By NEIL HARTNELL
Tribune Business Editor
US authorities are seeking to extradite two Bahamians from Belize, after charging them with helping to facilitate an alleged $500 million securities fraud and money laundering scheme.
Kelvin Leach and Rohn Knowles, both described as Bahamian citizens, were named among six individual defendants in an indictment unsealed by US federal prosecutors in the eastern New York district courts on Tuesday.
The duo, both financial services professionals, are understood to be the principals of a Belize-based broker/dealer, Titan International Securities, which was among six corporate entities also listed as defendants by the US government.
The indictment itself remains sealed, and the details inaccessible to the media, so the specific details underpinning the charges against Messrs Leach and Knowles are not divulged.
However, a joint release by the US Attorney for eastern New York and the Federal Bureau of Investigation (FBI), seemingly alleges that they and Titan aided a fraudulent scheme devised by a US citizen, Robert Bandfield, and his Belizean partner, Andrew Godfrey.
The US district attorney for eastern New York, Loretta Lynch, alleged: “Bandfield and his co-conspirators devised not only a fraudulent scheme but an elaborate corporate structure, based on lies and deceit, designed to enable US citizens to evade and circumvent our securities and tax laws.
“They set up sham companies with figureheads at the helm in an attempt to deceive US law enforcement and regulators, and bragged about their scheme to their clients.
“Today’s sweeping indictment, charging the individuals and companies responsible for this $500 million scheme, closes this fraudulent offshore safe haven and sends a strong message to those who seek to abuse the financial markets in order to enrich themselves that we will investigate and prosecute them no matter where they set up shop.”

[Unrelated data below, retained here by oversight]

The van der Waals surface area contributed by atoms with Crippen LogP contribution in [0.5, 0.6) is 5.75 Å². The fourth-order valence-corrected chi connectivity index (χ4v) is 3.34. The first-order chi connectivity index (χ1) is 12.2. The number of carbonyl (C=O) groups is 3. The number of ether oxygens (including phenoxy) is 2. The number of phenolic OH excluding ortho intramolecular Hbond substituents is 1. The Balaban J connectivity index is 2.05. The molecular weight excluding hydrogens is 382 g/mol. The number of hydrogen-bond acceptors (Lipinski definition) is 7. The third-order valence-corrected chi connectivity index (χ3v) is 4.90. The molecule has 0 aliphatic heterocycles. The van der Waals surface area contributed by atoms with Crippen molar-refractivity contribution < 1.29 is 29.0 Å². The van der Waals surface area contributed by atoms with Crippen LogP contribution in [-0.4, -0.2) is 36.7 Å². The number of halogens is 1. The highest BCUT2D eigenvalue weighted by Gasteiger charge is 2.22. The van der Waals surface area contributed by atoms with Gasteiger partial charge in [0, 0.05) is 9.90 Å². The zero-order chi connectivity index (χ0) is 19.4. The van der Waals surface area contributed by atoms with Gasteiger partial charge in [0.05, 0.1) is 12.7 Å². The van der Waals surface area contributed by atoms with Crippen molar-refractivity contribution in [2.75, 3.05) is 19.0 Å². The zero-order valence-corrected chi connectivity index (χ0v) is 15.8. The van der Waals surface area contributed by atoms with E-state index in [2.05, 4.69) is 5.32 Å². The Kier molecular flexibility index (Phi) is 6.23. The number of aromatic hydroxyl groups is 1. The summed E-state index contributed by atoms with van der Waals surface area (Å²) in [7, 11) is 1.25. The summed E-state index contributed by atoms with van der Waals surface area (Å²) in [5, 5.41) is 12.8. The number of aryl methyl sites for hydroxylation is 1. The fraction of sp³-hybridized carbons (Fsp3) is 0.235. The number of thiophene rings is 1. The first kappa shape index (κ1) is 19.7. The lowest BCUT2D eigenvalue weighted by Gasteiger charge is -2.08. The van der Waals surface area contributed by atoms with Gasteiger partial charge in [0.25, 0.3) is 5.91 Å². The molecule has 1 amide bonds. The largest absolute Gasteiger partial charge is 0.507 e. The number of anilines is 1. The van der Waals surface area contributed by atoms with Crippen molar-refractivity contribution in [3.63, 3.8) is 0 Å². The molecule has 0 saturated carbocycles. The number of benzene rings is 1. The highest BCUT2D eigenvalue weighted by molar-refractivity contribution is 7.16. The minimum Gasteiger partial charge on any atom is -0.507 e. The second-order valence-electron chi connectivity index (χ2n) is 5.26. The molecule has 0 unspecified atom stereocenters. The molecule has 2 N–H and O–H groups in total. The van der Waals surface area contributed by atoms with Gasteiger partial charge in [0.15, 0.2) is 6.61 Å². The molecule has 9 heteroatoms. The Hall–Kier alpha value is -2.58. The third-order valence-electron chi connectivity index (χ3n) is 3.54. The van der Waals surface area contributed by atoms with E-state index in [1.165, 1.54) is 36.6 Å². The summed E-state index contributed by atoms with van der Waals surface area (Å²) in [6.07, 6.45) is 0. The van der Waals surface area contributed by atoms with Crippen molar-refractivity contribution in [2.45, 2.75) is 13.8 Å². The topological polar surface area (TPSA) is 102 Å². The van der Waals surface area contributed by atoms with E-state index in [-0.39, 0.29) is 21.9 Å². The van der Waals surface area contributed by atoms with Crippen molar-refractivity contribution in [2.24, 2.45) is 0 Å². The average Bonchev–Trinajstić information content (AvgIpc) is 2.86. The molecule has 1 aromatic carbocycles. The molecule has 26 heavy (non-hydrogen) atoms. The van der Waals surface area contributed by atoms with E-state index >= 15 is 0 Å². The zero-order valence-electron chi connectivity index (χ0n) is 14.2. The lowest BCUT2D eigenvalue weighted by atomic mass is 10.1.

The US authorities describe Mr Leach as being 34 years-old, and Mr Knowles, 29. Both are described as being resident in Belize City, and Tribune Business was unable to uncover much about their backgrounds and connections here yesterday.
However, a report by Bloomberg alleged that Titan operated from the same floor, in the same building, as Bandfield, Godfrey and their company. Titan was also said to have held millions of share for clients in Cynk Technology, a microcap that saw its market value surge to $6 billion for one hour this July.
Cynk, which was said to have no assets or revenue, and just one employee at the time of a 36,000 per cent increase in its stock price, also listed the same address as Bandfield/Godfrey and Titan.
Jacon Frankel, an attorney said to be representing Titan and its Bahamian principals, complained to Bloomberg that his clients had no notice of the charges. He promised they would respond, and be “exonerated”.
The US attorney’s office is alleging that more than 100 US citizens and residents benefited from the scheme, which ran from January 2009 to this month, in three ways.
First, by providing these clients with anonymity, the Bandfield/Godfrey scheme enabled these persons to conceal their beneficial ownership interests in - and control of - various illiquid, thinly-traded microcap stocks that were listed in the US.